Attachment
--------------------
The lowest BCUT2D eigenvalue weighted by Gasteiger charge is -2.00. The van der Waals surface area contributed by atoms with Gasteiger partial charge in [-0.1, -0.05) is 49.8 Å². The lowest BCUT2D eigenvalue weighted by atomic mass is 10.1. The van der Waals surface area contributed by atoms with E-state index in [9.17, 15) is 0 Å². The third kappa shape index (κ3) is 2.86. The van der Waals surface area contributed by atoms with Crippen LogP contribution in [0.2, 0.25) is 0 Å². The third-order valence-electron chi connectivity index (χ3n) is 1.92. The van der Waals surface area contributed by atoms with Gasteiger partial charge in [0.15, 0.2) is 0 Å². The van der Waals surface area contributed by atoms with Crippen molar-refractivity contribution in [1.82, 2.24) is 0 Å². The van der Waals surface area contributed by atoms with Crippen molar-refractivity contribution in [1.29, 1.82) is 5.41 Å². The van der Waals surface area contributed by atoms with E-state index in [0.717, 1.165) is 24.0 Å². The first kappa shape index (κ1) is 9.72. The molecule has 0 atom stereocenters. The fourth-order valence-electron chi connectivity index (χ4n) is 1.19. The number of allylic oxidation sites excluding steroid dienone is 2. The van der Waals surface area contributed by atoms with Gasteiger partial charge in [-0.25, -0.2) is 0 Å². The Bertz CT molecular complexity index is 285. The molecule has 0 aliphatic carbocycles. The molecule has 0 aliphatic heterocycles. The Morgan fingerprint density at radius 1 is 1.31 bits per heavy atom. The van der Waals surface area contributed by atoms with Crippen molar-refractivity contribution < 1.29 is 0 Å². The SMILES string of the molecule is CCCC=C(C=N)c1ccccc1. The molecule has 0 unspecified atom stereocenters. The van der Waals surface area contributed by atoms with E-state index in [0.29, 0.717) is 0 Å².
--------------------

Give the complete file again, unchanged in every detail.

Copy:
The lowest BCUT2D eigenvalue weighted by Gasteiger charge is -2.00. The van der Waals surface area contributed by atoms with Gasteiger partial charge in [-0.1, -0.05) is 49.8 Å². The lowest BCUT2D eigenvalue weighted by atomic mass is 10.1. The van der Waals surface area contributed by atoms with E-state index in [9.17, 15) is 0 Å². The third kappa shape index (κ3) is 2.86. The van der Waals surface area contributed by atoms with Crippen LogP contribution in [0.2, 0.25) is 0 Å². The third-order valence-electron chi connectivity index (χ3n) is 1.92. The van der Waals surface area contributed by atoms with Gasteiger partial charge in [0.15, 0.2) is 0 Å². The van der Waals surface area contributed by atoms with Crippen molar-refractivity contribution in [1.82, 2.24) is 0 Å². The van der Waals surface area contributed by atoms with Crippen molar-refractivity contribution in [1.29, 1.82) is 5.41 Å². The van der Waals surface area contributed by atoms with E-state index in [0.717, 1.165) is 24.0 Å². The first kappa shape index (κ1) is 9.72. The molecule has 0 atom stereocenters. The fourth-order valence-electron chi connectivity index (χ4n) is 1.19. The number of allylic oxidation sites excluding steroid dienone is 2. The van der Waals surface area contributed by atoms with Gasteiger partial charge in [-0.25, -0.2) is 0 Å². The Bertz CT molecular complexity index is 285. The molecule has 0 aliphatic carbocycles. The molecule has 0 aliphatic heterocycles. The Morgan fingerprint density at radius 1 is 1.31 bits per heavy atom. The van der Waals surface area contributed by atoms with Crippen molar-refractivity contribution < 1.29 is 0 Å². The SMILES string of the molecule is CCCC=C(C=N)c1ccccc1. The molecule has 0 unspecified atom stereocenters. The van der Waals surface area contributed by atoms with E-state index in [0.29, 0.717) is 0 Å².